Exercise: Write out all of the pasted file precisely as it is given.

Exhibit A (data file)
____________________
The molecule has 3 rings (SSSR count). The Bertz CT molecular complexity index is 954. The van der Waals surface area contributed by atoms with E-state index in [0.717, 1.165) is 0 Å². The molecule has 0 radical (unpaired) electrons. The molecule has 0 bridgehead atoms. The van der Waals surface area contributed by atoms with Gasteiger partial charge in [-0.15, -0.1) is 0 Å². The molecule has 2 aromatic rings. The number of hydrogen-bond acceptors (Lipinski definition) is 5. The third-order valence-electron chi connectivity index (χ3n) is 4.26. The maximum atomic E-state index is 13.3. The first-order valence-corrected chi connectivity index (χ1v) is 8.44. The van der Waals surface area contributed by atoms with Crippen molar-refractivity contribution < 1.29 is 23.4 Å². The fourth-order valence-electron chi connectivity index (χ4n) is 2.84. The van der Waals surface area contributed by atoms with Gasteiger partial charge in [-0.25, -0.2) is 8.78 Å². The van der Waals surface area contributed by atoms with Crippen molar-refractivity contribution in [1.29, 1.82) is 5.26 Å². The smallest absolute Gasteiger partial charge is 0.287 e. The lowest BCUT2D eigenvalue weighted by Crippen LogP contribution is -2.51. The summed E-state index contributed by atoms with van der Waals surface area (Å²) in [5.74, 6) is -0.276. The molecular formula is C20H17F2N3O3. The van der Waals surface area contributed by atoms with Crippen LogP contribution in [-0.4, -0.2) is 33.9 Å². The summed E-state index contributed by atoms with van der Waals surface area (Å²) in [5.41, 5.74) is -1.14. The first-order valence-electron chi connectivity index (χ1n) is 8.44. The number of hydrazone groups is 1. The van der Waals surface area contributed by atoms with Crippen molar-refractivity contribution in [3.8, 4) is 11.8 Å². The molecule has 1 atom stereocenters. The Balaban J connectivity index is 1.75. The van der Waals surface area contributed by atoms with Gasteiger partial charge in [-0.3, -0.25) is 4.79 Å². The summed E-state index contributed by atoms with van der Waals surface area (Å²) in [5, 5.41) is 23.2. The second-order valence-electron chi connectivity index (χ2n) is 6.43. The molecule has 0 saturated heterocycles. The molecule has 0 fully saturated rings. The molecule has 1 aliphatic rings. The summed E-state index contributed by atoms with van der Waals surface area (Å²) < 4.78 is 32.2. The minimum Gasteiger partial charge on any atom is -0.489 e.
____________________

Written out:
The molecule has 3 rings (SSSR count). The Bertz CT molecular complexity index is 954. The van der Waals surface area contributed by atoms with E-state index in [0.717, 1.165) is 0 Å². The molecule has 0 radical (unpaired) electrons. The molecule has 0 bridgehead atoms. The van der Waals surface area contributed by atoms with Gasteiger partial charge in [-0.15, -0.1) is 0 Å². The molecule has 2 aromatic rings. The number of hydrogen-bond acceptors (Lipinski definition) is 5. The third-order valence-electron chi connectivity index (χ3n) is 4.26. The maximum atomic E-state index is 13.3. The first-order valence-corrected chi connectivity index (χ1v) is 8.44. The van der Waals surface area contributed by atoms with Crippen molar-refractivity contribution < 1.29 is 23.4 Å². The fourth-order valence-electron chi connectivity index (χ4n) is 2.84. The van der Waals surface area contributed by atoms with Gasteiger partial charge in [-0.25, -0.2) is 8.78 Å². The van der Waals surface area contributed by atoms with Crippen molar-refractivity contribution in [1.29, 1.82) is 5.26 Å². The smallest absolute Gasteiger partial charge is 0.287 e. The lowest BCUT2D eigenvalue weighted by Crippen LogP contribution is -2.51. The summed E-state index contributed by atoms with van der Waals surface area (Å²) in [5.74, 6) is -0.276. The molecular formula is C20H17F2N3O3. The van der Waals surface area contributed by atoms with Crippen LogP contribution in [-0.4, -0.2) is 33.9 Å². The summed E-state index contributed by atoms with van der Waals surface area (Å²) in [5.41, 5.74) is -1.14. The first-order valence-electron chi connectivity index (χ1n) is 8.44. The number of hydrazone groups is 1. The van der Waals surface area contributed by atoms with Crippen molar-refractivity contribution in [3.8, 4) is 11.8 Å². The molecule has 1 atom stereocenters. The Balaban J connectivity index is 1.75. The van der Waals surface area contributed by atoms with Gasteiger partial charge in [-0.3, -0.25) is 4.79 Å². The summed E-state index contributed by atoms with van der Waals surface area (Å²) in [5, 5.41) is 23.2. The second-order valence-electron chi connectivity index (χ2n) is 6.43. The molecule has 0 saturated heterocycles. The molecule has 0 fully saturated rings. The molecule has 1 aliphatic rings. The summed E-state index contributed by atoms with van der Waals surface area (Å²) < 4.78 is 32.2. The minimum Gasteiger partial charge on any atom is -0.489 e.